By NATARIO McKENZIE
Tribune Business Reporter
THE Government is in the process of acquiring the Independence Drive Shopping Centre as the new location for the General Post Office, a Cabinet Minister confirmed yesterday.
Shane Gibson, minister of labour and national insurance, told Tribune Business: “We’re going to purchase the Independence Shopping Centre, the entire shopping centre. We are just working to have it refurbished and ready for staff to occupy it.
“I don’t want to give a timeline on when it will be ready until we purchase the building, but we are in the process now of purchasing the building. We have met with the owner.”
As to the purchase price, Mr Gibson said: “We’re negotiating that right now.”
The Independence Drive Shopping Centre has lacked a major anchor tenant since the now-defunct City Markets supermarket chain closed its location there four to five years ago.
The site, at the roundabout by the Town Centre Mall, will likely prove a welcome respite for
General Post Office employees, who for years have complained about poor working conditions that included mold, crumbling walls and a rodent infestation.
John Pinder, the Bahamas Public Service Union’s (BPSU) president, told Tribune Business that “we’re counting down the days” to the Post Office’s relocation, along with its 100 staff.
“The building is falling apart. It’s rat-infested in addition to mold, and malfunctioning water and air-conditioning systems,” he said of the current location.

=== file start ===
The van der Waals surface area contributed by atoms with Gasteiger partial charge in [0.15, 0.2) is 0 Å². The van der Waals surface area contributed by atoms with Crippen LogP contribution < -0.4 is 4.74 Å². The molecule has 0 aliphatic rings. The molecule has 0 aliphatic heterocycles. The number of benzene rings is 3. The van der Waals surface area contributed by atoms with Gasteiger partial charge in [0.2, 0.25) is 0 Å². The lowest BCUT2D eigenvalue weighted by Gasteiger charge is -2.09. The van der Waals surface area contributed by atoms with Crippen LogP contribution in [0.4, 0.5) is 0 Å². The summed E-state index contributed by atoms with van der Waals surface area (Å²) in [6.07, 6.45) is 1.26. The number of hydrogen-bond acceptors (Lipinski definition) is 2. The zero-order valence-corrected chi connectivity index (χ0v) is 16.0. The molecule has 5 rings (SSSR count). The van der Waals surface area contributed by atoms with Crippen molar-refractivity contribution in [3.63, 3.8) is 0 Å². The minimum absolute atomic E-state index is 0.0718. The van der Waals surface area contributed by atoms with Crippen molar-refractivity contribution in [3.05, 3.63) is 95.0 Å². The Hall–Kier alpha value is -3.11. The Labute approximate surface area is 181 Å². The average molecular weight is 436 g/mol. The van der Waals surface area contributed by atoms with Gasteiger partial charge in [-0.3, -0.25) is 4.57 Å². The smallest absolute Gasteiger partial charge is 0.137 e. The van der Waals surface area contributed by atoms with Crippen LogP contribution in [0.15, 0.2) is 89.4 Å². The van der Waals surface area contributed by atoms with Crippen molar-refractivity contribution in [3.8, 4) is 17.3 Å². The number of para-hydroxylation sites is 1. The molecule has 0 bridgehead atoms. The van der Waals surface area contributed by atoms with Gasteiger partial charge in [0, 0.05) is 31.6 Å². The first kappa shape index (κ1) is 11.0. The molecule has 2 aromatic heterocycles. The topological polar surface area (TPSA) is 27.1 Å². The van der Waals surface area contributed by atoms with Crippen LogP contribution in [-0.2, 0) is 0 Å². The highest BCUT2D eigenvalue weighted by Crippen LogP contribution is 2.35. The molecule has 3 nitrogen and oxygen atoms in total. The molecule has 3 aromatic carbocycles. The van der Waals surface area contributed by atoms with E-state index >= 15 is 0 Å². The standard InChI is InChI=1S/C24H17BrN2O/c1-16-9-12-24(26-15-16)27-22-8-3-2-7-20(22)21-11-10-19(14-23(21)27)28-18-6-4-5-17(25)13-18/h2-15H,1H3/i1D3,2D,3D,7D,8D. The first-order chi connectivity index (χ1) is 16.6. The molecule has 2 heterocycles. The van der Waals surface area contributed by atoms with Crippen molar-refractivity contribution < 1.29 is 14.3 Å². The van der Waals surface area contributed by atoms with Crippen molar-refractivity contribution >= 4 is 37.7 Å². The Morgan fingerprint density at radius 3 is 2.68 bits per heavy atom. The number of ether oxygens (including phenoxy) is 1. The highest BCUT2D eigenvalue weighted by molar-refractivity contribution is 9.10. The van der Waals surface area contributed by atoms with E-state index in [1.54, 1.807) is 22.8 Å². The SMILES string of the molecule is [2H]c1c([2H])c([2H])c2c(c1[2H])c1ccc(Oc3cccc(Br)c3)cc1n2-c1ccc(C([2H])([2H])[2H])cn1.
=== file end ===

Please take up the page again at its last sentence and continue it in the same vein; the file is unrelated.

“We know that the permanent secretary had advised us that they would be out in six months. That was some three weeks ago that he said that. We would not, under any circumstances after the expiration of that six months, encourage our members to go back in that environment.”
Glenys Hanna Martin, minister of transport and aviation, who has responsibility for postal services, said the Government had spent months trying to locate a proper site for the General Post Office, having looked at several locations.
“The problem we encountered with the Post Office is that the nature of the operations are so unique and specific it’s not like your regular office space,” she said.
“When we had issues with the falling concrete and that sort of thing, we got the Ministry of Works to go in there and to do remedial work, but there were also environmental issues. As a result we agreed that the staff would work reduced hours. There was an earnest effort to have them relocated but that proved more challenging that anticipated.”
Mrs Hanna Martin added: “We looked at numerous locations. We had looked at two locations on Bay Street, one of which had looked like it would be a good spot. The Post Office had thought so, and so the Ministry of Works did the plans in accordance with the specifications of the Post Office.
“But when senior management saw it, they said it was too small, and at that point we had lost months on that process. We had looked at the Town Centre Mall and that took months. We had also looked at the building on the East-West Highway and that took almost a year.
“We’re now back to that location. What helped in the decision-making was the prudence of either using public funds to renovate at high cost and pay rent, or use comparable expenditure to acquire the building on the East-West Highway.”